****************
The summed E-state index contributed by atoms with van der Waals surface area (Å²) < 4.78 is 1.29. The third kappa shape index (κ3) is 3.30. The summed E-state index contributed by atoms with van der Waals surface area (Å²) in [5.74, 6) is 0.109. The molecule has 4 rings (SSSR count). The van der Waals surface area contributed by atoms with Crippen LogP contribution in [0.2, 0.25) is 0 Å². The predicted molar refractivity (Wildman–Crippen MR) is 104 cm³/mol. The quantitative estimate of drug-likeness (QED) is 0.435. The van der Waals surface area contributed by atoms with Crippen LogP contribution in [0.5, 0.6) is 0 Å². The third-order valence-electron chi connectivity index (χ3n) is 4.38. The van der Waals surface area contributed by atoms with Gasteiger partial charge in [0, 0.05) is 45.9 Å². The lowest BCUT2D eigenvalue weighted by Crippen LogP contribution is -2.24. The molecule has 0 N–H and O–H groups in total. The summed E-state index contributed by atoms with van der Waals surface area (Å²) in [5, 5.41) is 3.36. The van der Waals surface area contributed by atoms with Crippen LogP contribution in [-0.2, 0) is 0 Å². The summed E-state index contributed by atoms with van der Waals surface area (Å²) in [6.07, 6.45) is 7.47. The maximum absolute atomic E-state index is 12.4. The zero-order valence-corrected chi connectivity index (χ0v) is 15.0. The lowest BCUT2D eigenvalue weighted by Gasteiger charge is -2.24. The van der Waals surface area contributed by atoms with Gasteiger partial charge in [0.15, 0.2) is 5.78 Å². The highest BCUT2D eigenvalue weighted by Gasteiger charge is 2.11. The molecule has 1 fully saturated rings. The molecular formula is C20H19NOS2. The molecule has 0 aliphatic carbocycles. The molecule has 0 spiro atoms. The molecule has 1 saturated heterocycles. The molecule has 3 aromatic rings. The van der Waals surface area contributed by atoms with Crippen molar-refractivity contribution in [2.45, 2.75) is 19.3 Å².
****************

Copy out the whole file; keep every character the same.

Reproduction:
The summed E-state index contributed by atoms with van der Waals surface area (Å²) < 4.78 is 1.29. The third kappa shape index (κ3) is 3.30. The summed E-state index contributed by atoms with van der Waals surface area (Å²) in [5.74, 6) is 0.109. The molecule has 4 rings (SSSR count). The van der Waals surface area contributed by atoms with Crippen LogP contribution in [0.2, 0.25) is 0 Å². The predicted molar refractivity (Wildman–Crippen MR) is 104 cm³/mol. The quantitative estimate of drug-likeness (QED) is 0.435. The van der Waals surface area contributed by atoms with Crippen LogP contribution in [0.5, 0.6) is 0 Å². The third-order valence-electron chi connectivity index (χ3n) is 4.38. The van der Waals surface area contributed by atoms with Gasteiger partial charge in [0, 0.05) is 45.9 Å². The lowest BCUT2D eigenvalue weighted by Crippen LogP contribution is -2.24. The molecule has 0 N–H and O–H groups in total. The summed E-state index contributed by atoms with van der Waals surface area (Å²) in [5, 5.41) is 3.36. The van der Waals surface area contributed by atoms with Crippen LogP contribution in [-0.2, 0) is 0 Å². The summed E-state index contributed by atoms with van der Waals surface area (Å²) in [6.07, 6.45) is 7.47. The maximum absolute atomic E-state index is 12.4. The zero-order valence-corrected chi connectivity index (χ0v) is 15.0. The lowest BCUT2D eigenvalue weighted by Gasteiger charge is -2.24. The van der Waals surface area contributed by atoms with Gasteiger partial charge in [0.15, 0.2) is 5.78 Å². The highest BCUT2D eigenvalue weighted by Gasteiger charge is 2.11. The molecule has 1 fully saturated rings. The molecular formula is C20H19NOS2. The molecule has 0 aliphatic carbocycles. The molecule has 0 spiro atoms. The molecule has 1 saturated heterocycles. The molecule has 3 aromatic rings. The van der Waals surface area contributed by atoms with Crippen molar-refractivity contribution in [2.45, 2.75) is 19.3 Å².